So far, only one Democrat is openly eyeing this statewide race.
Even further below the radar is the contest for who might join the eventual Democratic nominee on the ticket.
Democratic activists, strategists, and officials say there is an unusual paucity of candidates for the number-two spot of lieutenant governor. Historically, that job has drawn multiple candidates from lower offices, who are seeking to raise their profiles and, if all goes well, secure one of the state’s six constitutional offices.
This time, party insiders say, there’s just one so far. Quentin Palfrey, a former science and technology policy official in the Obama administration, has been courting activists and says he’s “exploring” a run.
“I’m looking at it seriously, and I’ve been sort of thinking how that would fit and I’ve been listening to people across the state,” Palfrey told the Globe.
“I feel like this is a really scary time, with [President] Trump and an assault on our values,” Palfrey said, adding, “I want to be in the fray.”
In the last election cycle, with no incumbent, three Democrats were on the ballot. The 2006 campaign, when the seat was also open, saw a flurry of activity pre-primary, but also included three candidates on the ballot.
The winner of the Democratic primary for lieutenant governor would join the party’s gubernatorial nominee on the ticket, and they would face Baker and Lt. Gov. Karyn Polito.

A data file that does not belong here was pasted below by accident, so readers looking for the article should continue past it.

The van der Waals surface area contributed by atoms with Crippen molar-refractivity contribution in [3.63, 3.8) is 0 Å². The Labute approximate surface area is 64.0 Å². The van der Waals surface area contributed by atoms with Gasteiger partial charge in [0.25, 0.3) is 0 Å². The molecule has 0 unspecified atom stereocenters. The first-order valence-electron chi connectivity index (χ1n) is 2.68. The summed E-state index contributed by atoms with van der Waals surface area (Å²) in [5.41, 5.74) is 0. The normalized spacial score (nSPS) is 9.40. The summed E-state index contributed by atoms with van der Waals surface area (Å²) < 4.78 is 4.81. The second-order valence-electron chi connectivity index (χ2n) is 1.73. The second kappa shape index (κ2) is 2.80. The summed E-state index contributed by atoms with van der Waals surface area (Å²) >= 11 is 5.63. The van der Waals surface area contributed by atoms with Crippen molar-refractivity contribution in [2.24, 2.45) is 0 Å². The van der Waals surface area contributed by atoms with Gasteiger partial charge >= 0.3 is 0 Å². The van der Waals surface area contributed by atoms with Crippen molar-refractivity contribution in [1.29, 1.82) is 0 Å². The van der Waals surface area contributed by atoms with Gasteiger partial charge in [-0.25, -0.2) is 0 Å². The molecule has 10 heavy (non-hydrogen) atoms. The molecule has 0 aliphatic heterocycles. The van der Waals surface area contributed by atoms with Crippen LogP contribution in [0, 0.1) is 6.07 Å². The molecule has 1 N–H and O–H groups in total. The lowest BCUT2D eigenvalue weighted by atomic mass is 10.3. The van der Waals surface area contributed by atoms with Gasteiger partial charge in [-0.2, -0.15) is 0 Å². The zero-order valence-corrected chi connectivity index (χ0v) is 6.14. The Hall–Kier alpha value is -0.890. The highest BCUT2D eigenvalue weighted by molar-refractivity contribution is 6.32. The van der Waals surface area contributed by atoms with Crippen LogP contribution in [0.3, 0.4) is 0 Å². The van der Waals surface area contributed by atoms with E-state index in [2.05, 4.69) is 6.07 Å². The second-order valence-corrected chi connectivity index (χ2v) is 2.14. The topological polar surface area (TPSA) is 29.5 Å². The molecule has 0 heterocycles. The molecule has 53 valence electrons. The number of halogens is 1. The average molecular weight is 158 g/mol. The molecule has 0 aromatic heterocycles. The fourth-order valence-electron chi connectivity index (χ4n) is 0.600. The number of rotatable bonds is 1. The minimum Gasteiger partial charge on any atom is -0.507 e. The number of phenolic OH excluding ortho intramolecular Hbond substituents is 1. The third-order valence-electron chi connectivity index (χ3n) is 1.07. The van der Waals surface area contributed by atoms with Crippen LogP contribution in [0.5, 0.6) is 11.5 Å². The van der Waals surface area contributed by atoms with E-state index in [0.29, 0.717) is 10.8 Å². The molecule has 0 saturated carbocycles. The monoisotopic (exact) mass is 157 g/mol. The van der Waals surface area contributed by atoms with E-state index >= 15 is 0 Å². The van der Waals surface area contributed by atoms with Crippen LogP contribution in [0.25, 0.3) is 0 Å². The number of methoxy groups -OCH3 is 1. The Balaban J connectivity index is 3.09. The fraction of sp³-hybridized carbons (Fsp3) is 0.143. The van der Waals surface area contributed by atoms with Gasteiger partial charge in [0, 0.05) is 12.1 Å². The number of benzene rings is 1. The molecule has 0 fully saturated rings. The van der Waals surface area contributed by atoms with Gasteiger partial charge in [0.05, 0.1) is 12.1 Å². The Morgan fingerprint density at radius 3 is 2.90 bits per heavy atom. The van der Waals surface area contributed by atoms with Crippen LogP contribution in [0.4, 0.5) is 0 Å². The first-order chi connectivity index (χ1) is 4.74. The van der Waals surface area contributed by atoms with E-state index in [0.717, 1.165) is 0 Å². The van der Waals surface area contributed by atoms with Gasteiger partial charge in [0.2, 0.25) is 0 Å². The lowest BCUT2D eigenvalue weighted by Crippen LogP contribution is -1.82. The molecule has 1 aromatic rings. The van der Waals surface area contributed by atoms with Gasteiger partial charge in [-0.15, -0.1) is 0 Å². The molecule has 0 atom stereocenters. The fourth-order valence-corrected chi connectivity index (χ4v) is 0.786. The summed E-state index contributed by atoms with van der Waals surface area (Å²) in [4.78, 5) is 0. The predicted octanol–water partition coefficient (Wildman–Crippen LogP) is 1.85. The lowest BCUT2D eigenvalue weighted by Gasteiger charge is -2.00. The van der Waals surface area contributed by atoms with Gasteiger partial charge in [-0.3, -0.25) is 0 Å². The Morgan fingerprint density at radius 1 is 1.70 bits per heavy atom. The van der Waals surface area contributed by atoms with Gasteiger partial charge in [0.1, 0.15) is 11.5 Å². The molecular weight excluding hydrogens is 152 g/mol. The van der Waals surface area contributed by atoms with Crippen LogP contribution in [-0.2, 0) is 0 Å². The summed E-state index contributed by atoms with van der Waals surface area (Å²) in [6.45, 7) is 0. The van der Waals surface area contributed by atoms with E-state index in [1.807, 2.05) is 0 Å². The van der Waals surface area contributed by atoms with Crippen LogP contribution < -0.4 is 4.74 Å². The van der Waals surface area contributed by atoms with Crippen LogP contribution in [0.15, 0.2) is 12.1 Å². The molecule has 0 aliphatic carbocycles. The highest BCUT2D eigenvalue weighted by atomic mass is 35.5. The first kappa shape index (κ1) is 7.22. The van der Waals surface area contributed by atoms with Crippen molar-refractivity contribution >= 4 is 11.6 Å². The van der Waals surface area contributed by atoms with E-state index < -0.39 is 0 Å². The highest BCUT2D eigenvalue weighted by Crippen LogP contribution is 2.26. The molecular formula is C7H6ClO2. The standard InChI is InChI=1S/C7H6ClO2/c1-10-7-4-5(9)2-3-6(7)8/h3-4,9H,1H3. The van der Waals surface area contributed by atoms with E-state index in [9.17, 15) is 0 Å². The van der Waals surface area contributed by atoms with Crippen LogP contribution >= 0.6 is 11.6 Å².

As summer nears its end and down-ballot political activity usually picks up, other Democratic candidates could emerge. Boston city councilors Ayanna Pressley and Matt O’Malley, Norfolk register of probate Patrick McDermott, and New Bedford Mayor Jon Mitchell are among the names in circulation, according to Democrats keeping tabs on the race.
But, at least thus far, Palfrey has accounted for the most aggressive pre-campaigning, according to party insiders.
Currently the North American executive director of the Abdul Latif Jameel Poverty Action Lab, Palfrey was state counsel for Hillary Clinton’s presidential campaign after working as a White House senior adviser on science and technology.
He also worked in the US Department of Commerce and, prior to that, was health care division chief in the Massachusetts attorney general’s office.